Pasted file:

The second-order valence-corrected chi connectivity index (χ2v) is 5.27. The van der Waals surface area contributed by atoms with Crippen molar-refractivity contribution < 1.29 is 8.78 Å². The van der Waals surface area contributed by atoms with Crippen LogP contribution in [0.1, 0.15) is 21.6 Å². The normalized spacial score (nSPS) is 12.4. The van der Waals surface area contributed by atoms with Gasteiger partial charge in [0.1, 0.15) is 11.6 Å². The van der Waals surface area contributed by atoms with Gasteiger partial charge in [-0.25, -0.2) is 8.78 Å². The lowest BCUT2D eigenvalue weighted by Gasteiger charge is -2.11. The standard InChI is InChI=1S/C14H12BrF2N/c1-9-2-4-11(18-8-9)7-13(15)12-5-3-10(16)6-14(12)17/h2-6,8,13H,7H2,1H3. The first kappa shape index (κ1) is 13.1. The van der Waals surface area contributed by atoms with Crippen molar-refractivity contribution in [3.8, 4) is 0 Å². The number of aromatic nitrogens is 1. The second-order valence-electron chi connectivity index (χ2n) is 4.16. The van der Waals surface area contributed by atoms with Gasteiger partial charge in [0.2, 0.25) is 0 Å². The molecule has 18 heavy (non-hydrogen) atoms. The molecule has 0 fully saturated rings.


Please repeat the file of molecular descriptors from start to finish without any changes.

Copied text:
The second-order valence-corrected chi connectivity index (χ2v) is 5.27. The van der Waals surface area contributed by atoms with Crippen molar-refractivity contribution < 1.29 is 8.78 Å². The van der Waals surface area contributed by atoms with Crippen LogP contribution in [0.1, 0.15) is 21.6 Å². The normalized spacial score (nSPS) is 12.4. The van der Waals surface area contributed by atoms with Gasteiger partial charge in [0.1, 0.15) is 11.6 Å². The van der Waals surface area contributed by atoms with Gasteiger partial charge in [-0.25, -0.2) is 8.78 Å². The lowest BCUT2D eigenvalue weighted by Gasteiger charge is -2.11. The standard InChI is InChI=1S/C14H12BrF2N/c1-9-2-4-11(18-8-9)7-13(15)12-5-3-10(16)6-14(12)17/h2-6,8,13H,7H2,1H3. The first kappa shape index (κ1) is 13.1. The van der Waals surface area contributed by atoms with Crippen molar-refractivity contribution in [3.8, 4) is 0 Å². The number of aromatic nitrogens is 1. The second-order valence-electron chi connectivity index (χ2n) is 4.16. The van der Waals surface area contributed by atoms with Gasteiger partial charge in [0.2, 0.25) is 0 Å². The molecule has 18 heavy (non-hydrogen) atoms. The molecule has 0 fully saturated rings.